While declaring the strike “illegal,” Governor Justice has said he wants to avoid strike-breaking court injunctions. However, he warned that failure to reach a deal on Saturday would throw the government into “no man’s land.” This followed comments February 23 when he said, “I really don’t want to go to DEFCON 15,” referring to military preparedness for all-out war.

It is critical that teachers not allow the big business politicians, assisted by the unions, to retake the initiative. The strike by Frontier telecommunications workers points to the widespread support in the entire working class for a unified fight against the attack on jobs, wages and living standards.

On Friday, thousands of high school and other students participated in a demonstration to support their teachers, and there are growing calls among state workers for united action. Teachers and public-school workers in Pennsylvania, New Jersey, Oklahoma, Arizona, California and other states are pressing for strike action.

These are the real allies of the teachers and telecom workers—not the strike-breaking union bureaucrats and bribed political representatives of the corporations and banks! Teachers, school employees and telecom workers should form rank-and-file strike committees, independent of the unions and democratically controlled by the workers, to fight for the mobilization of the full strength of the working class behind their struggles.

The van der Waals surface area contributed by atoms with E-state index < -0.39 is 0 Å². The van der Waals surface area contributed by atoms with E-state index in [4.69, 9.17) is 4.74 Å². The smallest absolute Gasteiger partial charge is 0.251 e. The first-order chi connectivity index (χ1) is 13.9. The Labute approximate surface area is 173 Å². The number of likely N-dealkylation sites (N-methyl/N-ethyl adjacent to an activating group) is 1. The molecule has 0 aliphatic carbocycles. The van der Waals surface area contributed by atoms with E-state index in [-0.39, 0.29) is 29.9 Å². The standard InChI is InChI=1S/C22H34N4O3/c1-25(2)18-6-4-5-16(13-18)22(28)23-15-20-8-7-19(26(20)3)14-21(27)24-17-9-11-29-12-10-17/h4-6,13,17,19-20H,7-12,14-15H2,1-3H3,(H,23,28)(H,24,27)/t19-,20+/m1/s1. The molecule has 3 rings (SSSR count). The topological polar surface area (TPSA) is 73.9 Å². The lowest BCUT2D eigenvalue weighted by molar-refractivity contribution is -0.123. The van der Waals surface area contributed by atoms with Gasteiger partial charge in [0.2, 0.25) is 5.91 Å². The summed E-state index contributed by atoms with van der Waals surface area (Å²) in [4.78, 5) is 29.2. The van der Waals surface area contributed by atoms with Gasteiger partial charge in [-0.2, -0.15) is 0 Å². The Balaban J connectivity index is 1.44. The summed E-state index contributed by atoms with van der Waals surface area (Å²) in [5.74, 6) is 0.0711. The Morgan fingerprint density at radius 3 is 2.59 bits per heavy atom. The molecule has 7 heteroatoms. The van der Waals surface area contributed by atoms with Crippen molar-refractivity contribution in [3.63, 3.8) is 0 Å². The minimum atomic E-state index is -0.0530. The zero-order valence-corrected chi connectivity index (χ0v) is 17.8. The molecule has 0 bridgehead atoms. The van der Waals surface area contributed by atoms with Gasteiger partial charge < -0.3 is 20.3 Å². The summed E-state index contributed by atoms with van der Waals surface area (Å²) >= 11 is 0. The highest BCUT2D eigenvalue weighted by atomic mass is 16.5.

These committees should issue appeals to other state workers, educators, health care workers, miners, chemical workers, unemployed workers and youth to join the struggle and fight for the right of all workers for secure and good paying jobs, quality health care and other social rights.

Mass meetings and demonstrations should be called, and discussions held on preparing a general strike to defend teachers against injunctions and threats of firings, fines and jail time. This will lay the basis for an industrial and political counteroffensive nationally against austerity and social inequality.

The WSWS Teacher Newsletter and the Socialist Equality Party will do everything in our power to assist teachers and other workers in carrying out this strategy.